The court in a 5 to 4 ruling struck down a key component of the 1996 Defense of Marriage Act (DOMA), which withheld federal recognition and benefits from same-sex couples who are married in states where it is legal. The poll found that 56 percent approve of the ruling "providing legally married same-sex couples with the same federal benefits given to other married couples," while 41 percent disapprove.
By a smaller margin, 51 percent to 45 percent, Americans say they approve of the court's action on a case involving same-sex marriage in California. The court did not rule directly on California's Proposition 8, which defined marriage in the state to be between one man and one woman. The justices said proponents of Prop. 8 did not have legal standing to challenge a lower court's decision that it was unconstitutional.
Gay marriages in the most populous state resumed last week.
The results are similar to those of other surveys conducted since the court's historic term ended Wednesday.
The Post-ABC poll showed a narrow majority disapproving of the court's decision on the Voting Rights Act, however. The court struck down a key section of the law that required approval from Washington before any election-law changes go into effect in some states, mostly in the South.
Asked if they approved or disapproved of the court's decision "striking down a key part of the federal law overseeing voting rights for minorities," only 33 percent approved while 51 percent answered negatively.
A poll by the Pew Research Center found different results, with slightly more people approving of the ruling than disapproving. More than four in 10 offered no opinion on the question, which did not specify whether the court upheld the law or not.
Those results underscore that public perception of the Supreme Court's work is often based on its most noteworthy decision, and this term, the issue that broke through was same-sex marriage.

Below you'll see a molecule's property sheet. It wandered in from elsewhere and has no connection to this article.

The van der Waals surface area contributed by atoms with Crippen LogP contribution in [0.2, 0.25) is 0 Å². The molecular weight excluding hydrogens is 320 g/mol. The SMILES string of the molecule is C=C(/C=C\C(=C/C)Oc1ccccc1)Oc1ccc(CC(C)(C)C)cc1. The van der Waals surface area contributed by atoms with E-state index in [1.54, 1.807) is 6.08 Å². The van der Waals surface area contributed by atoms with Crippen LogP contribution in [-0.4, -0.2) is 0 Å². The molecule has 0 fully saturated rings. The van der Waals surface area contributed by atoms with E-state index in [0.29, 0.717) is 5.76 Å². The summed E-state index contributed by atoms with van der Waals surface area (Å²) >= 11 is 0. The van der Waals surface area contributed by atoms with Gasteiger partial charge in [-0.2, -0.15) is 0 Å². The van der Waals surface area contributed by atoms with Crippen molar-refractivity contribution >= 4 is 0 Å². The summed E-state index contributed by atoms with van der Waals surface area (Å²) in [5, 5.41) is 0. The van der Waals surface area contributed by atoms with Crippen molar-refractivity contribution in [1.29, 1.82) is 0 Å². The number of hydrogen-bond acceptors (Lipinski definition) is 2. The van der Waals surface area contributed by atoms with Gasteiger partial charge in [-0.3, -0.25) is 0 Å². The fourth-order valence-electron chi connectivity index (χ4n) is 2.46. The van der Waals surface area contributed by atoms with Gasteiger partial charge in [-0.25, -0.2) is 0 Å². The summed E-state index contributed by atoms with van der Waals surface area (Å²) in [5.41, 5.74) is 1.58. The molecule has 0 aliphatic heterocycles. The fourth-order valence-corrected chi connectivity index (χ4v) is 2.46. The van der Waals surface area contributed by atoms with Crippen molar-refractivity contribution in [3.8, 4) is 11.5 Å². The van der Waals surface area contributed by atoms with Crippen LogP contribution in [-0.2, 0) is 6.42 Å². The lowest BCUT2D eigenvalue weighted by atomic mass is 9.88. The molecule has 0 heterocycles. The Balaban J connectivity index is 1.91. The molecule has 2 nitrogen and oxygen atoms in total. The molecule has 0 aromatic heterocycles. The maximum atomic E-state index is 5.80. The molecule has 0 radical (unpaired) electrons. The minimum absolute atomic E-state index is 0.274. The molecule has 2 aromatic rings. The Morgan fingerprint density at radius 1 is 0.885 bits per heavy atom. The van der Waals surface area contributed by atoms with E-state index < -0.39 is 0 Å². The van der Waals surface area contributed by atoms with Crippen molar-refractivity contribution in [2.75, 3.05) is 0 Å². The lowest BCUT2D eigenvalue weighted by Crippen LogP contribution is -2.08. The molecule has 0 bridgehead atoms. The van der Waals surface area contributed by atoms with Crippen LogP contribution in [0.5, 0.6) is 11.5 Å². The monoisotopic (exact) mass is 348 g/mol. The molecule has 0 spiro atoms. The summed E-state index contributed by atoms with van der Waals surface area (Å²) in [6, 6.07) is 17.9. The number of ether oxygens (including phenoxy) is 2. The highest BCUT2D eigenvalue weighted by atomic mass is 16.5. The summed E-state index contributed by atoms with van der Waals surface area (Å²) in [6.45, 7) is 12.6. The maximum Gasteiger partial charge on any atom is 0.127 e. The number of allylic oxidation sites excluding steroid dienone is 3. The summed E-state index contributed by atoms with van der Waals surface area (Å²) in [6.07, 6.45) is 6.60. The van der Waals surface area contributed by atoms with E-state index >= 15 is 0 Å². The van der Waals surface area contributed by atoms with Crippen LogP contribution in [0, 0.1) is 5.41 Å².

According to the Pew survey, two-thirds of Americans knew that the court's rulings favored those who supported same-sex marriage. There was far less awareness of the voting rights decision.
In the Post-ABC poll, the gay-marriage decisions drew strikingly different partisan reactions, while the decision on voting rights showed a deep racial disparity.
On the question about DOMA, support for the court's decision is defined heavily by ideology, partisanship and age. The poll showed that 79 percent of self-described liberals and 68 percent of Democrats approve of the decision, while 62 percent of Republicans and 61 percent of conservatives are opposed. More than six in 10 independents and moderates approve of the decision.
The age difference was also pronounced: Two-thirds of people age 18 to 29 approve, while 56 percent of those over 65 take the opposite view.
The decision was supported in every region of the country except the South, where people were pretty evenly split.
More than two-thirds of Americans feel intensely about California gay-marriage case, and equal portions are strongly supportive of the decision on same-sex marriage and strongly opposed.
Among those who had an opinion about the voting rights decision -- a sizable 15 percent said they did not -- less than half of any racial or partisan group approved. More than seven in 10 African Americans said they disapproved of the decision, compared with less than half of whites.
The telephone poll was conducted June 26 through June 30 among a random national sample of 1,005 adults. It has a margin of sampling error of plus or minus 3.5 percentage points.
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Clement is a survey research analyst with Capital Insight, the independent polling group of Washington Post Media. Capital Insight pollsters Jon Cohen and Peyton M. Craighill contributed to this report.
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